MEGADETH's DAVE MUSTAINE Blasts 'Lazy' Bands Who Rely On Pre-Recorded Tracks During Live Performances
June 30, 2022
MEGADETH's Dave Mustaine has blasted "lazy" bands who rely on pre-recorded tracks during their live performances.
In recent years, more and more bands have been given a pass for using backing tracks, drum triggers and other assorted technology that makes concerts more synthetic but also more consistent.
Speaking to Kerrang! Radio at this month's Download festival in the U.K., Mustaine addressed the use of pre-recorded tapes at live shows, saying: "I've always done the background singing on the records until — maybe about 10 years ago, we started having another person come in and help supplement the vocals because it's just not my bag to be singing stuff that I'm not gonna sing live. I sing when I sing live on the records as much as I can.
"I don't think there's anything wrong with using supplements for songs and other sounds and stuff like that if you can't play 'em live," he continued. "If you can play it live and you're being fucking lazy and you're seeing whatever just happened a couple of days ago with one of those big bands, and the singer… the tape started and the drummer wasn't playing or something. You probably heard about that. I can't remember who it was," Mustaine said, apparently referencing a rare "mistake" by KISS drummer Eric Singer during the band's concert in Antwerp, Belgium earlier this month which revealed what some fans are saying is proof that KISS is using pre-recorded tracks during its performances.
Dave added: "We don't have vocals that are canned. Usually what we have is a MIDI click track that runs all of our lights and switches all of our solos and stuff."
Ever since KISS's "End Of The Road" trek launched in late January 2019, there has been persistent online chatter about Paul allegedly singing to a backing tape. The speculation stemmed from the fact that Paul Stanley had been struggling to hit the high notes in many of the band's classic songs for a number of years.
Three years ago, former SKID ROW singer Sebastian Bach defended KISS against claims that the band is using pre-recorded tracks during its farewell tour, saying that Stanley sang "his ass off LIVE" during a concert in California. "I have seen way more obvious use of backing tracks than with KISS," Sebastian wrote on Twitter.
FOZZY frontman Chris Jericho also defended Stanley's vocal performance on "End Of The Road" tour, saying that the "Star Child" "has nothing to prove to anybody." Jericho explained: "He's one of the greatest rock and roll singers of all time. I think that's something that anybody would say. I would much rather have him use the technology that's available to not sound like he's hurting himself, which then makes me not enjoy the show as much."
Bach's comments came just hours after MÖTLEY CRÜE bassist Nikki Sixx called out another band for using taped vocals during its live performances after it previously derided other groups for doing the same thing.
Sixx wrote on Twitter: "Certain band out on the road right now putting other bands DOWN and saying that they are a REAL rock band, no background singers,and other old people cranky comments except his lead vocals are on tape.People in glass houses shouldn't throw rocks. #GetOffMyLawn #WizardOfOz"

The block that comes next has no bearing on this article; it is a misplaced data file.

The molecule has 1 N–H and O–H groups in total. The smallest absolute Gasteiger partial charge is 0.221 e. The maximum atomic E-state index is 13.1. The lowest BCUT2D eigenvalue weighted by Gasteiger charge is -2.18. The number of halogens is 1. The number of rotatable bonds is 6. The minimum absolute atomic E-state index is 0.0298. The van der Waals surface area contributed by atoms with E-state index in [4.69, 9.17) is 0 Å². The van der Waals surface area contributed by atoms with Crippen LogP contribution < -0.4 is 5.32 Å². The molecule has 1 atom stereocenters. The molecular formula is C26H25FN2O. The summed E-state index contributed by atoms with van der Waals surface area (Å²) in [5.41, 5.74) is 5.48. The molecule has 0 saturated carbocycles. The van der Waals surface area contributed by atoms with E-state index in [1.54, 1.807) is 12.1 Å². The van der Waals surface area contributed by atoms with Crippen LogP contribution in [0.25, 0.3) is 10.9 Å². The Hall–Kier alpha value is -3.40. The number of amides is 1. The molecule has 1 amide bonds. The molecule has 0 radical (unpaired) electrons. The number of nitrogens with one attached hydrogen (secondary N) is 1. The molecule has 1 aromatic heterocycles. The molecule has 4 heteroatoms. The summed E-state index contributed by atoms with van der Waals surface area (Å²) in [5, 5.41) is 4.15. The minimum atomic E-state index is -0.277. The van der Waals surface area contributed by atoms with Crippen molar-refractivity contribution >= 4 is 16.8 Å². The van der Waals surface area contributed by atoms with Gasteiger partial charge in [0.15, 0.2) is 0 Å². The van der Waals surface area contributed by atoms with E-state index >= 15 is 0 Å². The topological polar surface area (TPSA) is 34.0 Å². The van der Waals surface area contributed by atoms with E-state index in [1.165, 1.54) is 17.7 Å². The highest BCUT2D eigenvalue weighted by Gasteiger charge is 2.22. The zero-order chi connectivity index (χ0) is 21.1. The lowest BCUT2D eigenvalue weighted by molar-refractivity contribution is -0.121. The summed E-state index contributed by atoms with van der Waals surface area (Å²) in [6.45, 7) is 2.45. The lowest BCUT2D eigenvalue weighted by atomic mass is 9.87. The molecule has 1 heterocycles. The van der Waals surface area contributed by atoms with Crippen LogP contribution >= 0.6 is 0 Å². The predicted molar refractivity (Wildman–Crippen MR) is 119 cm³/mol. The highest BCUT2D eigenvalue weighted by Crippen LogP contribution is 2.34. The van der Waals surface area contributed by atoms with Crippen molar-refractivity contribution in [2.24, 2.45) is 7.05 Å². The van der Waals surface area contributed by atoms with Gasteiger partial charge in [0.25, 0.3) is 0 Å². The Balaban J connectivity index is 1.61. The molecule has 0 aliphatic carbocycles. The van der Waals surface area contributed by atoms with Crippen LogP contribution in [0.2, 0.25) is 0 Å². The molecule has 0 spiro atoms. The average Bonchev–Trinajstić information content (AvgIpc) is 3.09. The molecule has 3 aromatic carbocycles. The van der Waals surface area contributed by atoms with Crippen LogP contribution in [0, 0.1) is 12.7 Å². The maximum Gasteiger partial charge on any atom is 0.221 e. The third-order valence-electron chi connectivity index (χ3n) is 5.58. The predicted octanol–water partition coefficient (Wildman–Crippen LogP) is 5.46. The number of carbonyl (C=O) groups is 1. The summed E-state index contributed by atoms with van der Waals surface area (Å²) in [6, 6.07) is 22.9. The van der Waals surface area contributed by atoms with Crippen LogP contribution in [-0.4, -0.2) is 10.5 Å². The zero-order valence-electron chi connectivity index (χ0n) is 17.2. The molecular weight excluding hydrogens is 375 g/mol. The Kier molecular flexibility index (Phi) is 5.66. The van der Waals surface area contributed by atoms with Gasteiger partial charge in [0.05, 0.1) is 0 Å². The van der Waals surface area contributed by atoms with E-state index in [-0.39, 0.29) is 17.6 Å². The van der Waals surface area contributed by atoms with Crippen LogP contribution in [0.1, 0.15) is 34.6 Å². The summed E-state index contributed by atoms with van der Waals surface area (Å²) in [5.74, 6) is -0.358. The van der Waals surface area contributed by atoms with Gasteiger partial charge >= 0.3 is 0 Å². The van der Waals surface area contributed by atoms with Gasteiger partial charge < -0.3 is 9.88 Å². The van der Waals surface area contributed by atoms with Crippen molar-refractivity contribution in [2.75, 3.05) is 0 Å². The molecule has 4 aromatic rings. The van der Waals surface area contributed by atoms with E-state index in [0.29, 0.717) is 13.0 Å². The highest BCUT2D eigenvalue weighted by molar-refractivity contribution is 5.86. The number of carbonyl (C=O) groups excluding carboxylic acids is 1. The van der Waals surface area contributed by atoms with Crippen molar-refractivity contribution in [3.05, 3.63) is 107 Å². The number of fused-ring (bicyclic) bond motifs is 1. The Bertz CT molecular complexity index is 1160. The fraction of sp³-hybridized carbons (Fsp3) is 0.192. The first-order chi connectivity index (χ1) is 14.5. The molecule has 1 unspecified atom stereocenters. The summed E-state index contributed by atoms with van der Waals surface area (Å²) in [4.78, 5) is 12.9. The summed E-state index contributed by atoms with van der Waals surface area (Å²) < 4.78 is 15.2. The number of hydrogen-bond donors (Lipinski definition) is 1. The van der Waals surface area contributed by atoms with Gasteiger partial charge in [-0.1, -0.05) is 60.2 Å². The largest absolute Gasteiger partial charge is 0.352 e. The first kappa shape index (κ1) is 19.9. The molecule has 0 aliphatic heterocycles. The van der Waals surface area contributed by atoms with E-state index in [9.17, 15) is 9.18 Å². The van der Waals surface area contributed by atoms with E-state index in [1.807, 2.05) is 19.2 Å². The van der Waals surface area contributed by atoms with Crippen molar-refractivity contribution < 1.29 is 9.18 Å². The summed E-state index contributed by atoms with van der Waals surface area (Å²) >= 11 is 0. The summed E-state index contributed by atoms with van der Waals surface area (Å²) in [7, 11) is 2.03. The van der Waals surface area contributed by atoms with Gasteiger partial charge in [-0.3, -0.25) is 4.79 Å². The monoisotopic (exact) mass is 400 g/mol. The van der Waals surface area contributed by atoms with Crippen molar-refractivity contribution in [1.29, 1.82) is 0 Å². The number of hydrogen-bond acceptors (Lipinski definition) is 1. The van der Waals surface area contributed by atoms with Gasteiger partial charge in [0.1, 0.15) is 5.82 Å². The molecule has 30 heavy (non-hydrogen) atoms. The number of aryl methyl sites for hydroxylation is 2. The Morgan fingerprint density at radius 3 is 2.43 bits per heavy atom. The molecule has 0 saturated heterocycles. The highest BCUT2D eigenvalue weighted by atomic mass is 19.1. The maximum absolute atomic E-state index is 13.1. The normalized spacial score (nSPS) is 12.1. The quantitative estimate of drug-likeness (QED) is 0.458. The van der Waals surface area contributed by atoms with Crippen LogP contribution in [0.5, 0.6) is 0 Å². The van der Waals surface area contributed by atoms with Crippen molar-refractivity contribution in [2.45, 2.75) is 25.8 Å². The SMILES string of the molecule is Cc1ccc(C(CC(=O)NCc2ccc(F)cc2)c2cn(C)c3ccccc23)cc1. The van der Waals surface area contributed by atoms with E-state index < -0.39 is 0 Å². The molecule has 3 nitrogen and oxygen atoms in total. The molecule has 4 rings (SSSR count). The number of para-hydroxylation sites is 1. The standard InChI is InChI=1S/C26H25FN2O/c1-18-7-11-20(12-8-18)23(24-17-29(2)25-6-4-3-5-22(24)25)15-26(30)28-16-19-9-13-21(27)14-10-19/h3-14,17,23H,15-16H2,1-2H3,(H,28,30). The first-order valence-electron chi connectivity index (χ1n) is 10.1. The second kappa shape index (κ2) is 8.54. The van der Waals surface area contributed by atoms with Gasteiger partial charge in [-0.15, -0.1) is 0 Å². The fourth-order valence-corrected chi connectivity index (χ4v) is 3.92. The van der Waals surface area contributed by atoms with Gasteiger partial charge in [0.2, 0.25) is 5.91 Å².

Most fans assumed that Sixx was referring to KISS, especially since Gene Simmons has previously slammed bands who used backing tapes for not being honest enough to include that fact on their concert tickets.
After KISS played on NBC's "America's Got Talent" in September 2018, Stanley was asked by Rolling Stone if that was actually a live performance or if he and his bandmates tracked it earlier. "What you tend to do is record it live and that way you know that everything is as it should be," he responded. "It's not like going into the studio or anything like that. It's…with all its imperfections, it's live."
Sixx has been open about his band's used of taped vocals during live concerts, saying, "We've used technology since '87." He added the group employed "sequencers, sub tones, background vox tracks, plus background singers and us. [MÖTLEY CRÜE also taped] stuff we can't tour with, like cello parts in ballads, etc.... We love it and don't hide it. It's a great tool to fill out the sound."
In a 2014 interview, MÖTLEY CRÜE guitarist Mick Mars admitted that he wasn't comfortable with the fact that his band used pre-recorded backing vocals in its live shows, claiming that he preferred to watch groups whose performances are delivered entirely live. "I don't like it," he said. "I think a band like ours… I have to say '60s bands were my favorite — '60s and '70s bands — because they were real, like, three-piece bands or four-piece bands, and they just got up there and kicked it up. Made a mistake? So what? Sounded a little bit empty here or there? So what? It's the bigness and the rawness and the people that developed and wrote the songs and made them and presented them. To me, that's what I really like. I mean, I could put on a MÖTLEY CD and play with it all day long. I don't wanna do that."
Back in 2015, Simmons slammed bands who used backing tapes, saying: "I have a problem when you charge $100 to see a live show and the artist uses backing tracks. It's like the ingredients in food. If the first ingredient on the label is sugar, that's at least honest. It should be on every ticket — you're paying $100, 30 to 50 percent of the show is [on] backing tracks and they'll sing sometimes, sometimes they'll lip sync. At least be honest. It's not about backing tracks, it's about dishonesty.
"There's nobody with a synthesizer on our stage, there's no samples on the drums, there's nothing," Gene continued. "There's very few bands who do that now — AC/DC, METALLICA, us. I can't even say that about U2 or THE [ROLLING] STONES. There's very few bands who don't use [backing] tracks."